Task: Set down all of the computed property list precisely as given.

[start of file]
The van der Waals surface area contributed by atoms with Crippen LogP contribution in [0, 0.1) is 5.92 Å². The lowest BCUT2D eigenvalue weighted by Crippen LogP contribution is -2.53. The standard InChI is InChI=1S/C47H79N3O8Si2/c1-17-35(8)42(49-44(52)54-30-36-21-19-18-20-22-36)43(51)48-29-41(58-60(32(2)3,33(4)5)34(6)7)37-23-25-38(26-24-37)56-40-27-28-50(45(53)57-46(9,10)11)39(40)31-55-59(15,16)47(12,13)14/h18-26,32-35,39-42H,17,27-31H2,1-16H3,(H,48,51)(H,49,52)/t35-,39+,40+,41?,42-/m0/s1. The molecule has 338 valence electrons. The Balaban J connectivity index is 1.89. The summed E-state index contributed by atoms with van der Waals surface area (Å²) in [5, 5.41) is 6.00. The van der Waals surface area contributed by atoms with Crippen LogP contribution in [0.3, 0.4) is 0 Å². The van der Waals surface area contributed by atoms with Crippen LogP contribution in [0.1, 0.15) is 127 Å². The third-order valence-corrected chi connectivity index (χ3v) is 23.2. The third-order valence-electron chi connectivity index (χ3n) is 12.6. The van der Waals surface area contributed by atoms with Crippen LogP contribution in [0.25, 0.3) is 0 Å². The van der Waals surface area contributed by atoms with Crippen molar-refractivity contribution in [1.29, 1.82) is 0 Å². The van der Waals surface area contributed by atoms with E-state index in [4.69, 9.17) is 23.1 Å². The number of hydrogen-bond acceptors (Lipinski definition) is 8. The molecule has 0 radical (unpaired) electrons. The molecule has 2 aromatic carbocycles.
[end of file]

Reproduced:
The van der Waals surface area contributed by atoms with Crippen LogP contribution in [0, 0.1) is 5.92 Å². The lowest BCUT2D eigenvalue weighted by Crippen LogP contribution is -2.53. The standard InChI is InChI=1S/C47H79N3O8Si2/c1-17-35(8)42(49-44(52)54-30-36-21-19-18-20-22-36)43(51)48-29-41(58-60(32(2)3,33(4)5)34(6)7)37-23-25-38(26-24-37)56-40-27-28-50(45(53)57-46(9,10)11)39(40)31-55-59(15,16)47(12,13)14/h18-26,32-35,39-42H,17,27-31H2,1-16H3,(H,48,51)(H,49,52)/t35-,39+,40+,41?,42-/m0/s1. The molecule has 338 valence electrons. The Balaban J connectivity index is 1.89. The summed E-state index contributed by atoms with van der Waals surface area (Å²) in [5, 5.41) is 6.00. The van der Waals surface area contributed by atoms with Crippen LogP contribution in [0.3, 0.4) is 0 Å². The van der Waals surface area contributed by atoms with Crippen LogP contribution in [0.1, 0.15) is 127 Å². The third-order valence-corrected chi connectivity index (χ3v) is 23.2. The third-order valence-electron chi connectivity index (χ3n) is 12.6. The van der Waals surface area contributed by atoms with Crippen LogP contribution in [0.25, 0.3) is 0 Å². The van der Waals surface area contributed by atoms with Crippen molar-refractivity contribution in [1.29, 1.82) is 0 Å². The van der Waals surface area contributed by atoms with E-state index in [4.69, 9.17) is 23.1 Å². The number of hydrogen-bond acceptors (Lipinski definition) is 8. The molecule has 0 radical (unpaired) electrons. The molecule has 2 aromatic carbocycles.